On the physical side, there is risk she may be behind for awhile. I can see a significant difference from her peers and even between now and a few months ago. On the social side, she does seem a little behind those who would be attending kindergarten this year, but ahead of those attending the following year.

The decision is a choice between the benefit of accelerating her learning and the psychological risk of going too fast, especially since there will be a number of children that are already held back. The importance of this decision is that it will affect her for many years into the future.

Although we checked with her pre-school teach earlier this year, she recommended waiting before making the final decision. Today, we are having a parent/teacher conference day and will check again. In addition, we will have her screened by the kindergarten teacher next week.

With all this data, we can probably decide within the next week. The safe choice appears to be holding her back. However, I think we will still keep our options open until school starts :-)

For more on Crossing Generations, check back every Thursday for a new segment.

This is not financial or education advice. Please consult a professional advisor.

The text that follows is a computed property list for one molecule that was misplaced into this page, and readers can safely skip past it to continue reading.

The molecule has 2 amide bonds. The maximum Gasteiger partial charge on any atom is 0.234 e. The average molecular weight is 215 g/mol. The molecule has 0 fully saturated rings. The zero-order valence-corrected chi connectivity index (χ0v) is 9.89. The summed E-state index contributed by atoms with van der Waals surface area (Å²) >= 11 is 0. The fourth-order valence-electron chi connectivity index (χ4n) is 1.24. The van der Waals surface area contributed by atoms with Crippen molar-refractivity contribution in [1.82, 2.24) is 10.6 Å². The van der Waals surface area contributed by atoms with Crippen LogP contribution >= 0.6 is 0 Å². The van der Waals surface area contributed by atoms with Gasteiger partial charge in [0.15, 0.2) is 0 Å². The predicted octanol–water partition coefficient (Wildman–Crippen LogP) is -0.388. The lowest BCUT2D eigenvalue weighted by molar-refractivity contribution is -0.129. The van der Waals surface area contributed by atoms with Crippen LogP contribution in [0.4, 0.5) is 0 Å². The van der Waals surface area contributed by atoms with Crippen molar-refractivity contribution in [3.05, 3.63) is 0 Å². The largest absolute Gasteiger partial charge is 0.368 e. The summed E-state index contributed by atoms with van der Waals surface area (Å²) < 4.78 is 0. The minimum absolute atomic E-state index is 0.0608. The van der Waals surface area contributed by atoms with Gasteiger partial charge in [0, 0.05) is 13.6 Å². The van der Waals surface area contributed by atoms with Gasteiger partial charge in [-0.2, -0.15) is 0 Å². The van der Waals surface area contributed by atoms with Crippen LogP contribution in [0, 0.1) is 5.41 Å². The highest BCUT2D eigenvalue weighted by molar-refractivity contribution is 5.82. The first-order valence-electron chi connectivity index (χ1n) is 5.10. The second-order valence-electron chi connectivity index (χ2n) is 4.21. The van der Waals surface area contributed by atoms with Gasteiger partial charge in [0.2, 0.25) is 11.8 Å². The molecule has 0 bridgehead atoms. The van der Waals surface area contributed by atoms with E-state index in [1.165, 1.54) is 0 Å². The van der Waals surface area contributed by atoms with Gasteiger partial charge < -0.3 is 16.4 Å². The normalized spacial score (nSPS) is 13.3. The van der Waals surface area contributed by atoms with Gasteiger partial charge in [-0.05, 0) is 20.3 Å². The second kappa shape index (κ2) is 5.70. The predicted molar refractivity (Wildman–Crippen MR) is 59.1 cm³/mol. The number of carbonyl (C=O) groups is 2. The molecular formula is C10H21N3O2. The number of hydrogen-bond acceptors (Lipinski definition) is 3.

Copyright © 2009 Achievement Catalyst, LLC


MEG said...

It is a big decision, but really it is not a life or death kind.

Worst case if you start her now is that she really does lag behind and gets held back next year or the next. And she MAY be somewhat manipulated or peer pressured by the older more experienced kids in years to come (in kindergarden it won't matter as much).

Worst case if you wait another year is that she surpasses her peers mentally and isn't really challenged at school - which leads to boredom and sometimes mild behavioral problems. On the plus side she may develop a strong sense of self and confidence, since she'll be one of the more experienced/knowledgeable kids.

In any event, you never know how your child will develop. I was above average on all the pre-K tests except one - motor skills. I sucked so bad at catching a ball that they waited another year to let me start for fear I'd be physically behind the other kids.

Turns out I started puberty at age 8 and had (big) boobs by fifth grade. So much for lagging behind physically! I was teased endlessly and would have had a much easier go of it if I were in the grade above.

Anonymous said...